“It’s a padparadscha, a kind of sapphire. Normally, I wouldn’t have gotten something so big at twenty-eight carats, but the only other one they had was only four carats and that didn’t seem right at all. A diamond didn’t seem unique enough for you. I’m also willing to admit I didn’t want any man thinking you were available.” He shrugs.

And it’s the sweetest thing I think he’s ever said. How could he say that while also saying all the other crap? “We’ve known each other a week, less than a week. I can’t marry you, it’s crazy.”

“How is it crazy? We both know what we want, we both want the same thing, and we both want each other. When something’s right it’s right. When you know you know. What difference does it make from one week to one year?”

“Because, I don’t know how you like your coffee. I don’t know your favorite food, color, or book. I don’t know if you sleep naked or in pajamas. I don’t know anything about you other than you have way too much money, an enormous ego, and okay, yes, I want to have sex with you, but that doesn’t make a marriage, not even one for just ten years.”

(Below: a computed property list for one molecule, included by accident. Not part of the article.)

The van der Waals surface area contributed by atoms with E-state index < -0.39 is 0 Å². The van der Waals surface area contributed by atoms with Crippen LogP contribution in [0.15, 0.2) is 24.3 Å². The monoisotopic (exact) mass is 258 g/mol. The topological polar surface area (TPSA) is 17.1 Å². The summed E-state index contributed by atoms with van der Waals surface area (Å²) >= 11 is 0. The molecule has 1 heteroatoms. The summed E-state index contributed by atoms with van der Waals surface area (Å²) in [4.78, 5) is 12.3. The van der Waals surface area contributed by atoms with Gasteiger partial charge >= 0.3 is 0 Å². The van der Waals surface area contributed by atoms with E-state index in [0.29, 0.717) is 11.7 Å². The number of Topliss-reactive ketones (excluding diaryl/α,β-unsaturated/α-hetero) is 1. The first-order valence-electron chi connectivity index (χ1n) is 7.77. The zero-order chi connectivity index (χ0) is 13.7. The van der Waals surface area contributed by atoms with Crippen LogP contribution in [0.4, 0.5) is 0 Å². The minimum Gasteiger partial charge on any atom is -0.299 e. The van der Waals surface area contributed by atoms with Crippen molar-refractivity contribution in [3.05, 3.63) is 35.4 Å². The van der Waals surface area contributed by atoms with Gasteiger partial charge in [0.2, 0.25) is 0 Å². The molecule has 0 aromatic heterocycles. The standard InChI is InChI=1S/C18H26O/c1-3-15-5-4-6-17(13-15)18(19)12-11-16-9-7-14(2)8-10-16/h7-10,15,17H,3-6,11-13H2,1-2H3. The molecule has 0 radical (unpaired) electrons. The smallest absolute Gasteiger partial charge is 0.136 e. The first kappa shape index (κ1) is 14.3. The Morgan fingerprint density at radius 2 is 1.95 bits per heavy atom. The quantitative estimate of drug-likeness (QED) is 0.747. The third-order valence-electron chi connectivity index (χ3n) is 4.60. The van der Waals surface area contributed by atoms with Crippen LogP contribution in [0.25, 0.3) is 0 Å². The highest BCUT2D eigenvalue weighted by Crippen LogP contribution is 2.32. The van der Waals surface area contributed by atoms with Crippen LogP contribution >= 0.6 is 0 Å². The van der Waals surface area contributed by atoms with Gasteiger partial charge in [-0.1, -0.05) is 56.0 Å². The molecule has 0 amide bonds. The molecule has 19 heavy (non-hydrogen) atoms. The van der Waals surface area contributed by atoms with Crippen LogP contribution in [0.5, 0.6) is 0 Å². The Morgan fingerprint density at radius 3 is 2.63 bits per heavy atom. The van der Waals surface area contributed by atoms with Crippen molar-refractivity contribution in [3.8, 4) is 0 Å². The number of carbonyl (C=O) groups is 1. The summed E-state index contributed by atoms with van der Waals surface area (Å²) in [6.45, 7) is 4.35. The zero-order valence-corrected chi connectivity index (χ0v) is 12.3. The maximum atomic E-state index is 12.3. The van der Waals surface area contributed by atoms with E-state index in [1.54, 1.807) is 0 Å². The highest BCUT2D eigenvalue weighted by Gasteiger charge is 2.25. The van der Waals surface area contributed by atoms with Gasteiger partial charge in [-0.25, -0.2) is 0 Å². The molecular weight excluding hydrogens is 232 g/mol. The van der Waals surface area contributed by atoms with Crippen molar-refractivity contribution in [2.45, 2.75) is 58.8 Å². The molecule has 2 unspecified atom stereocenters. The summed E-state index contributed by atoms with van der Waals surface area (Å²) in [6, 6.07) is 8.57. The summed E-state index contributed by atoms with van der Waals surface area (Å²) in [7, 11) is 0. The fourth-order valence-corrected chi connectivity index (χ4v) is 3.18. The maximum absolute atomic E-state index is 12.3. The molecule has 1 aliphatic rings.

“We couldn’t make a marriage without the sex.”

“I don’t want to breastfeed. I’ll do everything I can to make sure I have a C-section up to and including bribing my doctor. Even if I didn’t have to work, I want to after my maternity leave is over. I want six kids, not two, not four, six. I want private school but not religious schools. I don’t want to take my kids to church on Sundays, I want them to choose what they believe in. I don’t want to do the Santa myth thing or the tooth fairy. I want my kids to know they’re important, but I refuse to let them believe the world revolves around them. Those are important, those things could break up a marriage. Those are the things you learn over the course of dating and having an actual relationship instead of just jumping into a marriage.”

“So you’re saying, no?”

Oh god, he actually looks sad, then he blinks and it’s gone. Deep down I want to scream yes, fuck caution, fuck that it’s too soon, he wants me, bought a house for me, he bought a ring, except he’s saying things like ten years and threatening me with horrors unknown if I dare to want a divorce before ten years. Fear outweighs everything. “I’m saying not yet.”

“I should have known.” He flicks the ring at me. I can’t catch it, it falls at my feet. “Keep it, I sure as fuck don’t want it. Use it to go toward your sperm donor.” I can’t believe he’s just walking away.

I’m frozen where I stand. It was real. Enzo Sabatini just asked me to marry him. No, he offered me a deal, a bargain, one with a whole lot of strings he would use to tie me up. The insane ring glints up at me. I bend down; it’s heavy. Don’t do it, Chloe. A sick curiosity has me slipping it on my left ring finger. My stomach flips a dozen times—it fits perfectly.

In the moment I was positive I did the right thing, but now…I’m not sure anymore.